It was good to see more women dressed for comfort rather than trying to look beautiful—three years ago, when I visited last, it wasn't the case. One of these women was Nina, dressed in a comfy puffy coat with a hood, wearing underneath it a simple sweater, jeans and sneakers. Her story is that of a civil husband (they never married) who came and went for close to twenty-five years, dangling her a carrot of a possibility of it all working out (i.e., marriage), showing up one moment, disappearing another, siring two daughters in the meantime, and then suddenly marrying another woman whom he just met. Nina said, "I still love him, I guess. It's been years now, but I can't seem to be able to move on. He doesn't give me money for my girls either. Instead, he brings groceries twice a month. He doesn't trust me with money. Thinks I'll spend it on something stupid. Can you believe it?" She laughed a small bitter laugh. She works full time, pulling the household herself. She has a beautiful apartment, living there with her mother and two daughters. "Do you regret it?" I asked. "No," she said. "But sometimes I'm so mad at him. Why couldn't he just be honest with me?"
Another story is that of Valentina. Valentina had a son with her husband. She is very small; her husband is very tall, almost twice her size. The baby was so big, she had to deliver him via a c-section. When she decided she wanted a second child, it took her over two years to talk her husband into adopting a baby. He was very much against it at first, dismissing the whole idea as ridiculous. ("Why would we want someone else's child??") But Valentina was afraid of getting fat and of having another c-section. She wanted a baby girl, and she wanted to keep her husband. "It was fate," she said. She got a call from the adopting agency, and the baby was barely a few weeks old. She was very happy, but she dreaded what her husband might say. He saw the baby and fell in love with her, and so Valentina was lucky to keep her figure and not have another c-section, but their friends and relatives still frown upon the decision, seeing darkness in the baby's complexion, claiming there is "southern" blood mixed in, and overall not being happy with the adoption as a concept. Valentina so far was able to ignore the naysayers.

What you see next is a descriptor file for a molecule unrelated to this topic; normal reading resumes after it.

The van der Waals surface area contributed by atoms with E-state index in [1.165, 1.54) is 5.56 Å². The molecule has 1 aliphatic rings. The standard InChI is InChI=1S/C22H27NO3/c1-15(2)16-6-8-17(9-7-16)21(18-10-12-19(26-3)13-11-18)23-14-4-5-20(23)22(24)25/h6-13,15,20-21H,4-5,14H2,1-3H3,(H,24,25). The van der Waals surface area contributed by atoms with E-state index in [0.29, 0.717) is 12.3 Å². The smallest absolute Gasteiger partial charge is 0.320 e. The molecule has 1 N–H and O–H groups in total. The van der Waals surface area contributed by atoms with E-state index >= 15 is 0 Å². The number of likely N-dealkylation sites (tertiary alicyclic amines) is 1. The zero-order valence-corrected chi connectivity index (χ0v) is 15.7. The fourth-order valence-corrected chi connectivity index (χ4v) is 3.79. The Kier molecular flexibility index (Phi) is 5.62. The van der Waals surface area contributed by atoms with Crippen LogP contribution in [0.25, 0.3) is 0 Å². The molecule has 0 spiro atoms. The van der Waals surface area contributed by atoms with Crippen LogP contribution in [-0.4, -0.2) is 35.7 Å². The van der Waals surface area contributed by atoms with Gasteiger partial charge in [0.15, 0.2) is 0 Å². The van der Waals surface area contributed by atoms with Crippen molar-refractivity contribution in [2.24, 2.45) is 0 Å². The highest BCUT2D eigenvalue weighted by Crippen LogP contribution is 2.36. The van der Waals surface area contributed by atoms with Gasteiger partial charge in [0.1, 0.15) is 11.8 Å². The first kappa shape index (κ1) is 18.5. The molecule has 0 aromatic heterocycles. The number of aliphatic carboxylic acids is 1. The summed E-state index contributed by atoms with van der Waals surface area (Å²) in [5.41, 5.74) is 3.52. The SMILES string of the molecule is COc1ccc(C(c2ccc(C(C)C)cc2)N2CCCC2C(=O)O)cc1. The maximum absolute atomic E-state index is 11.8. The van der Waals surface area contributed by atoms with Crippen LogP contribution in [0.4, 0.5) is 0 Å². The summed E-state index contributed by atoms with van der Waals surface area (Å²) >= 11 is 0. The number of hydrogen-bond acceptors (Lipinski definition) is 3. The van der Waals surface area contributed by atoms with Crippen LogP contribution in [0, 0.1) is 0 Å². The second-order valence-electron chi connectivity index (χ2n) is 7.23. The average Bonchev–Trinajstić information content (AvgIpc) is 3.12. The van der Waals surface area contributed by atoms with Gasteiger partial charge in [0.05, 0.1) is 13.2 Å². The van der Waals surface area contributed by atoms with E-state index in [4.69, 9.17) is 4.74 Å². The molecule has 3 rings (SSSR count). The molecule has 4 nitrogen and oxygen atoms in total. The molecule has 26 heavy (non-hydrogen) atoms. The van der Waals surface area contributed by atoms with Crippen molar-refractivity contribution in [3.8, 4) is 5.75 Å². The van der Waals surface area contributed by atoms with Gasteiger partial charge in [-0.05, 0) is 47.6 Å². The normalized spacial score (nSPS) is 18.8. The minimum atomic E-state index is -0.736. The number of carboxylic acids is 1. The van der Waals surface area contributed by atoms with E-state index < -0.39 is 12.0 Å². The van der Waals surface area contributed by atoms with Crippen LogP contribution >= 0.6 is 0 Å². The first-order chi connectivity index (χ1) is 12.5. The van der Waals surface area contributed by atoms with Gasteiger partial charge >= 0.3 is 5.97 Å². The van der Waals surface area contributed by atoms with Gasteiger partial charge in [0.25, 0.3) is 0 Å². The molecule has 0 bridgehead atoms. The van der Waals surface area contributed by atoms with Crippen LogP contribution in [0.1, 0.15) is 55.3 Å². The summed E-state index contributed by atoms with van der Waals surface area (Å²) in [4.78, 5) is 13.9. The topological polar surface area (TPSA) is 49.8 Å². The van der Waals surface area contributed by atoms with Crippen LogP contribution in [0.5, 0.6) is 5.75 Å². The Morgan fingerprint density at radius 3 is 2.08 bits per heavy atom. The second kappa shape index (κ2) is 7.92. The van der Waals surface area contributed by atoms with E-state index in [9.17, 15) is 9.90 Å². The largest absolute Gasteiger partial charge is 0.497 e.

Galya's story is that of a marriage to a man from Turkey who married her to be docile, cook for him, clean for him, and produce children. "Turkish men love marrying Russian women," her friend Sveta said. "Because Turkish women are very independent and are fighting for their rights nowadays. They wouldn't let men treat them this way. So they turn to Russian women." Galya's husband would yell at Galya for making his tea too weak. And she would take it. "She looks ten years older than she is," Sveta said, shaking her head. "It's her own fault, really. She lets him treat her this way, and she says nothing and takes it. He picked her because she is silent and she works. All Russian women are this way. And no Turkish woman would marry before she is thirty years old and has established her career. And we Russian women?" She looked away. "We're told we're old maids at twenty-five."
These ideas about marrying young are implanted in young girls' minds by their own mothers who are terrified that their girls will end up alone, old crazy spinsters. The story of Katya is such a story. Her mother controlled her life to the point of picking her wardrobe. "You have to marry before you turn twenty-five or no one will take you," she told Katya. "Don't buy books. Don't go anywhere. Study and get yourself ready for a good husband." Katya went to study in London and there she has met a man she fell in love with, another student. He was a successful broker, made a lot of money. She wanted to elope with him, but it would mean giving up her studies for which her parents have paid. So Katya dutifully broke off the relationship and successfully graduated, then returned to Russia and is now still living with her parents. She is thirty, and her mother berates her constantly for not having married on time, as though Katya's life is over.
There are many more stories, and I will continue sharing them in the next post, Part 2. And maybe even Part 3. For now I'll stop. Finished typing this while sitting in Sheremetyevo airport, waiting for boarding to New York. Share your stories below, and ask questions. I'll try to answer as many as I can. XOXO